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Posted on October 20, 2015 with 1 Comment

Autonomous underwater robots for monitoring Venice Lagoon

Robotics 2016-2026
The recently launched EU scientific project "subCULTron" is on its way to create new standards in underwater environmental monitoring. The Venice Lagoon is the target area of the novel and also world's largest autonomous underwater robot swarm consisting of 120 robots of three different types developed by an international team of scientists from Austria, Italy, Croatia, France, Belgium and Germany. The goal is to monitor the Venice Lagoon and its surrounding water body. The swarm approach makes it possible to gain a never before collected variety of data in parallel,which is expected to give new insights in the interplay of ecology, industry, and tourism of the Venice Lagoon that can helpin conservation of the region.
 
Monitoring the ocean concerning pollution, ecology and climate change effects is a costly, complex and elaborate task. An interdisciplinary team of European scientists is on the way to break new ground in this field. Within the EU funded project subCULTron theywork on establishing the world's largest intelligent underwater monitoring system that coordinates, communicates and collects data autonomously. The scientists are designing a swarm of autonomous underwater vehicles, consisting of three different types of robots, each of them specialized for a certain task, called "aFish", "aMussels" and "aPads". These three robot types aren't controlled by humans, they communicate and interact via bio-inspired algorithms in an autonomous way.
 
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The Venice Lagoon was chosen as experimental area, because this region and its underwater world offers an enormous biological and ecological variety that is strongly influenced by industry, inhabitants and tourism. Experiments with the subCULTron autonomous underwater swarm will take place in the channels of Venice, in the surrounding salt marshes and in a mussel farm nearby. Different data from different habitats with various influences can be collected and be analysed by scientists afterwards. Collected data (e.g. water quality) will also be published on google maps for the public. This way society can directly profit from the information gained by the subCULTron swarm. Decisions of humans, based on information provided by the swarm, will in turn influence future data collection of the swarm. As the Venice Lagoon is known to be in danger of being strongly affected by climate change, collecting as much data as possible from different areas can help to get a better understanding of the multilayer interplay of human influences on the water body of the Venice Lagoon. Thiscan also help to find ways to defend the world heritage from future threats.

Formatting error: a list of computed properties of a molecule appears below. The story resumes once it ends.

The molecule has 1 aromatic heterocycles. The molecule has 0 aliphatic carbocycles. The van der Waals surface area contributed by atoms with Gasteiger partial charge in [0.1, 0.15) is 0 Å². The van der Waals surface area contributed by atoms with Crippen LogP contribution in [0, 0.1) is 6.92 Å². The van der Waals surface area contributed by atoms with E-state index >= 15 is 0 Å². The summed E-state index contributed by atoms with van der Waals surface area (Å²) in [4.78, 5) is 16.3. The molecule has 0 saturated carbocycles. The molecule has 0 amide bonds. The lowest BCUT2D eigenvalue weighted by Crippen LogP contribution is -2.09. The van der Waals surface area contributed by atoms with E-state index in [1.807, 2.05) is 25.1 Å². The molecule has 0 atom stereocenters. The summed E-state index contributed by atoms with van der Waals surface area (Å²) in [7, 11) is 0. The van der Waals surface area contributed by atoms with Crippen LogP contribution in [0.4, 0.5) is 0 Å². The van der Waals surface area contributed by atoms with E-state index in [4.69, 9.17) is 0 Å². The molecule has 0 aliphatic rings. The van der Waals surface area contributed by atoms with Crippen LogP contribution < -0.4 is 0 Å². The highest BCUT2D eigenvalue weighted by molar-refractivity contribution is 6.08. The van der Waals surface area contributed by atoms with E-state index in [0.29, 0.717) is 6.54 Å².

The subCULTron swarm is going to consist of three different robot types, that are designed and developed especially for the project and that represent cutting edge technology and software: artificial Mussels (aMussels) are novel autonomous robots that sit on the ground after being deployed in the water to collect various data over a long time, establishing a specifically designed sensory network this way. When necessary, they will also be able to move as a group, exploiting given energy sources, e.g., turbulences or water currents. Artificial Fish (aFish) are fast and agile underwater robots that are used to monitor the ground and to search for given targets. They also bridge communication between aMussels and artificial Pads (aPads). Such aPads are robots that float on the water surface, inspired by lilypads on a pond. They complete the communication chain from aMussels on the seabed via aFish to aPads and finally to the scientists in the lab. All three different robot types are planned to run efficiently concerning energy for a certain time by using advanced energy harvesting techniques established by the project team.
 
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The fleet communicates via bio-inspired algorithms that are derived from social insects like honeybees or by slime molds or fish, because these natural systems also work without a central unit of control, which makes these systems resilient even if single robots fail. Bio-inspired algorithms make it possible that the swarm as a whole is aware of the inner state of all swarm members and that it also can make decisions collectively, what is very important in fast changing environments like the Venice Lagoon, where nature has to deal with a lot of different influences from human society.
 
Source and top image: subCULTron
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